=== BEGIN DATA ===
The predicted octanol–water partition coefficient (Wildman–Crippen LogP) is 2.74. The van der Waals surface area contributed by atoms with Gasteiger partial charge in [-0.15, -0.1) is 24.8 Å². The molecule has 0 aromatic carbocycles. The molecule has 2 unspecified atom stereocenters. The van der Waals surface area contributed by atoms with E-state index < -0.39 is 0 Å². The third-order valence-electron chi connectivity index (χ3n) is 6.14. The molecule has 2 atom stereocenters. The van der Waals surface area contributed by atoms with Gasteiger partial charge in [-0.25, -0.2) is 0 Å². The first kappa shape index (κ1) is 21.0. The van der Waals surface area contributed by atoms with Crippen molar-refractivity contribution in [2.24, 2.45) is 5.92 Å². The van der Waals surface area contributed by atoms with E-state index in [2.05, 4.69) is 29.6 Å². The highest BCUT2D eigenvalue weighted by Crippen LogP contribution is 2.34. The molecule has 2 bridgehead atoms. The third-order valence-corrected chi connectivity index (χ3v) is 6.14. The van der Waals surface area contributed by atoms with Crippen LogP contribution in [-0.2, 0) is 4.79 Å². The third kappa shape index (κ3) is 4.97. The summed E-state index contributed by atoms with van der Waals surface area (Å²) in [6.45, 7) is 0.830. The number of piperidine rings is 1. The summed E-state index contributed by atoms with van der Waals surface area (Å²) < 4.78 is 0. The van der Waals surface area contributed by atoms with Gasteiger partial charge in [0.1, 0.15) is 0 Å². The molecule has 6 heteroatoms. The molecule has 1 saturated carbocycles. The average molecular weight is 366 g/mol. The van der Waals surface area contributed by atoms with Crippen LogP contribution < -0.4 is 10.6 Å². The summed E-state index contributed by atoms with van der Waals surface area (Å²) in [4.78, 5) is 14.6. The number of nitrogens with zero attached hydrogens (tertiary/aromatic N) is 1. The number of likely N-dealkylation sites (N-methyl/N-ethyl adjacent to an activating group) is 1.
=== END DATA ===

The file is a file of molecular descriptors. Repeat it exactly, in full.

The predicted octanol–water partition coefficient (Wildman–Crippen LogP) is 2.74. The van der Waals surface area contributed by atoms with Gasteiger partial charge in [-0.15, -0.1) is 24.8 Å². The molecule has 0 aromatic carbocycles. The molecule has 2 unspecified atom stereocenters. The van der Waals surface area contributed by atoms with E-state index < -0.39 is 0 Å². The third-order valence-electron chi connectivity index (χ3n) is 6.14. The molecule has 2 atom stereocenters. The van der Waals surface area contributed by atoms with Gasteiger partial charge in [-0.25, -0.2) is 0 Å². The first kappa shape index (κ1) is 21.0. The van der Waals surface area contributed by atoms with Crippen molar-refractivity contribution in [2.24, 2.45) is 5.92 Å². The van der Waals surface area contributed by atoms with E-state index in [2.05, 4.69) is 29.6 Å². The highest BCUT2D eigenvalue weighted by Crippen LogP contribution is 2.34. The molecule has 2 bridgehead atoms. The third-order valence-corrected chi connectivity index (χ3v) is 6.14. The van der Waals surface area contributed by atoms with Crippen LogP contribution in [-0.2, 0) is 4.79 Å². The third kappa shape index (κ3) is 4.97. The summed E-state index contributed by atoms with van der Waals surface area (Å²) in [6.45, 7) is 0.830. The number of piperidine rings is 1. The summed E-state index contributed by atoms with van der Waals surface area (Å²) < 4.78 is 0. The van der Waals surface area contributed by atoms with Gasteiger partial charge in [0.1, 0.15) is 0 Å². The molecule has 6 heteroatoms. The molecule has 1 saturated carbocycles. The average molecular weight is 366 g/mol. The van der Waals surface area contributed by atoms with Crippen LogP contribution < -0.4 is 10.6 Å². The summed E-state index contributed by atoms with van der Waals surface area (Å²) in [4.78, 5) is 14.6. The number of nitrogens with zero attached hydrogens (tertiary/aromatic N) is 1. The number of likely N-dealkylation sites (N-methyl/N-ethyl adjacent to an activating group) is 1.